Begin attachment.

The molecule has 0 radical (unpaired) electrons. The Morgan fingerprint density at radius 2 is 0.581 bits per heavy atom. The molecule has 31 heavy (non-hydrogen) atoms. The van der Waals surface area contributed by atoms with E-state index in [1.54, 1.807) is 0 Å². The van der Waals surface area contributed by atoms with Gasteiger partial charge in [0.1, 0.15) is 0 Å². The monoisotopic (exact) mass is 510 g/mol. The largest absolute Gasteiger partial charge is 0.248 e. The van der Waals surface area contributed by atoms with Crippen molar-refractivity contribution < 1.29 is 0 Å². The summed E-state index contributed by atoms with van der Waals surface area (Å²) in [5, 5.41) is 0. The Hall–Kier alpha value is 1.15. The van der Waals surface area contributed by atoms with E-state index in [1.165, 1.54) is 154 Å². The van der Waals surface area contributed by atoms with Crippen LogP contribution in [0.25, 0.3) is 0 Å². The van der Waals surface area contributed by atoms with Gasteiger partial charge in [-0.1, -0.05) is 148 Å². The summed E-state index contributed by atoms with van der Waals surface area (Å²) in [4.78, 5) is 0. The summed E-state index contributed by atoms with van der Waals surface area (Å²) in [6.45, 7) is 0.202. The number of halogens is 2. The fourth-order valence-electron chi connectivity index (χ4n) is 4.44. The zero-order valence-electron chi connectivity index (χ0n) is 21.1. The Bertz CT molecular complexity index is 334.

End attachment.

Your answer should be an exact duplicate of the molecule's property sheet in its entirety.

The molecule has 0 radical (unpaired) electrons. The Morgan fingerprint density at radius 2 is 0.581 bits per heavy atom. The molecule has 31 heavy (non-hydrogen) atoms. The van der Waals surface area contributed by atoms with E-state index in [1.54, 1.807) is 0 Å². The van der Waals surface area contributed by atoms with Gasteiger partial charge in [0.1, 0.15) is 0 Å². The monoisotopic (exact) mass is 510 g/mol. The largest absolute Gasteiger partial charge is 0.248 e. The van der Waals surface area contributed by atoms with Crippen molar-refractivity contribution < 1.29 is 0 Å². The summed E-state index contributed by atoms with van der Waals surface area (Å²) in [5, 5.41) is 0. The Hall–Kier alpha value is 1.15. The van der Waals surface area contributed by atoms with E-state index in [1.165, 1.54) is 154 Å². The van der Waals surface area contributed by atoms with Crippen LogP contribution in [0.25, 0.3) is 0 Å². The van der Waals surface area contributed by atoms with Gasteiger partial charge in [-0.1, -0.05) is 148 Å². The summed E-state index contributed by atoms with van der Waals surface area (Å²) in [4.78, 5) is 0. The summed E-state index contributed by atoms with van der Waals surface area (Å²) in [6.45, 7) is 0.202. The number of halogens is 2. The fourth-order valence-electron chi connectivity index (χ4n) is 4.44. The zero-order valence-electron chi connectivity index (χ0n) is 21.1. The Bertz CT molecular complexity index is 334.